Research Before You Write The Story
Base your research requirements on your story premise.
Gather Broad-base Details
Feet On the Ground
What You Need
It doesn’t take much to explore your story’s location. You’ll need:
- An open mind to find settings
- A camera to record your discoveries. Most mobile devices have a camera capable of capturing what you need without the expense or weight of a camera.
- A notebook to record impressions, sounds, smells, and other sensory details, plus any scene ideas prompted by the location.
You will discover details that no amount of online searching will offer.
- what your character(s) know and don’t know
- route shortcuts that may offer surprises for your action
- interior details of buildings, rooms, grand halls, and back kitchens
Word of mouth can give you new resources and introduce you to specialists. As you meet people and tell them why you are visiting, you’ll be surprised at how people help you with your background research.
- They’ll refer you to others. You should talk to my neighbor. He was here in the 50s, has a passion for hand weapons, grows herbs, knows all the bars. They will offer details you would never have considered on your own
- They’ll do research for you, offering magazine articles or websites that address specifics of your story
- You’ll taste authentic food different from the food in your home
- Find surprises from being there
Google Scholar gives you access to articles, book excerpts, and abstracts that won’t display in regular search results.
If you can’t get your feet on the ground, Google Earth displays very detailed images of cities and towns. Plug in a zip code or city, to search a certain area.
Need a mansion for a rich villain or a humble condo for your sleuth? Try Redfin. Images of exterior and interiors are yours for the asking. Be sure to save your images to your Research folder. These properties sell.
Books and Print Materials
- What’s What, by David Fisher and Reginald Bragoneir
, Jr. This is a visual encyclopedia of almost everything you can imagine: refrigerators, steamships, handguns, saddles, woodstoves, stagecoaches, cameras, everything. It gives you a drawing of the item and identifies all its pieces and parts. (An alternative: The Ultimate Visual Dictionary, by DK Publishing.)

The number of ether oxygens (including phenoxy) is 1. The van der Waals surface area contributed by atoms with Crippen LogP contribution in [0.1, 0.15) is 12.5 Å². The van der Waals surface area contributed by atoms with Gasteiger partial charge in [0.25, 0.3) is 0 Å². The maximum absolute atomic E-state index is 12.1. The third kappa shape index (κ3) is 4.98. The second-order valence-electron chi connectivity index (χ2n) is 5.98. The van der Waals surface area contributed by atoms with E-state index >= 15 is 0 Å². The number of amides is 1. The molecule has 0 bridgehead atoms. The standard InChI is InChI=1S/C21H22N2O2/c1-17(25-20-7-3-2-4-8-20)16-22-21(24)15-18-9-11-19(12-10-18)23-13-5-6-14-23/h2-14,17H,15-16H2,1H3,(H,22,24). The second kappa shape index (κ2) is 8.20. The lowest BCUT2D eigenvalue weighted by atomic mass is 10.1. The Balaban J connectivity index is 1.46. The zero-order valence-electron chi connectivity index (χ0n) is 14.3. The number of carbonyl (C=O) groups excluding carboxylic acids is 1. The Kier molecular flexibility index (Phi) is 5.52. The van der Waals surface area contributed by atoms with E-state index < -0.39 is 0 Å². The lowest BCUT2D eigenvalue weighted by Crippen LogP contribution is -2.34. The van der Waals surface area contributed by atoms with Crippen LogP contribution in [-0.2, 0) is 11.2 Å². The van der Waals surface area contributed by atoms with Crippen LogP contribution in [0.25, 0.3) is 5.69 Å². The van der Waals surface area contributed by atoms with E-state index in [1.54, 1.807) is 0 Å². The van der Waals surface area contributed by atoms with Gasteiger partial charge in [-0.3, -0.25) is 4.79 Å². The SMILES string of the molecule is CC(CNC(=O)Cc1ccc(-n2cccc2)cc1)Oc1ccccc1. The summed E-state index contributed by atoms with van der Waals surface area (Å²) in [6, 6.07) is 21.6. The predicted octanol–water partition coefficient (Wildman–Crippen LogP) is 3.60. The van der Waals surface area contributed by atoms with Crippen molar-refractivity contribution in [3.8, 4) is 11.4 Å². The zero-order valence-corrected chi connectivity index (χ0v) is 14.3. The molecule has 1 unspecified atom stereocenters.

- The Crime Writer’s Reference Guide, by Martin Roth. A great writer’s resource.
- Crime Fiction and the Law. A collection of articles by various experts.
- Making Crime Pay: The Writer’s Guide to Criminal Procedure by Andrea Campbell.
- Forensics and Fiction by D. P. Lyle.
- Forensics for Dummies also by Lyle.
- FBI Handbook of Crime Scene Forensics compiled by the U.S. Department of Justice.
- Practical Homicide Investigation: Tactics, Procedures and Forensic Techniques by Vernon J. Geberth.
- Writer’s Detective Handbook: Criminal Investigation for Authors and Screenwriters by B. Adam Richardson
As you search for just the right answers you may collect details from many sources: travel brochures, firearm manuals, used bookstores, government websites, maps, documentaries, medical journals, guidebooks, news broadcasts, trade magazines, public trials, almanacs, memoirs, regional histories, and other discoveries you find.
Guidelines for Research
Beginning writers can feel that they don’t know enough. You can get trapped in an endless search for more information. Gather basic information and then start writing.
Because you won’t use 80% of the research you’ve done, the best approach is to begin your story.
Let the Story Guide the Research
As you write, you’ll discover needs you had not imagined. So, instead of attempting to get everything you need, collect general background. The story will tell you the specific details you need.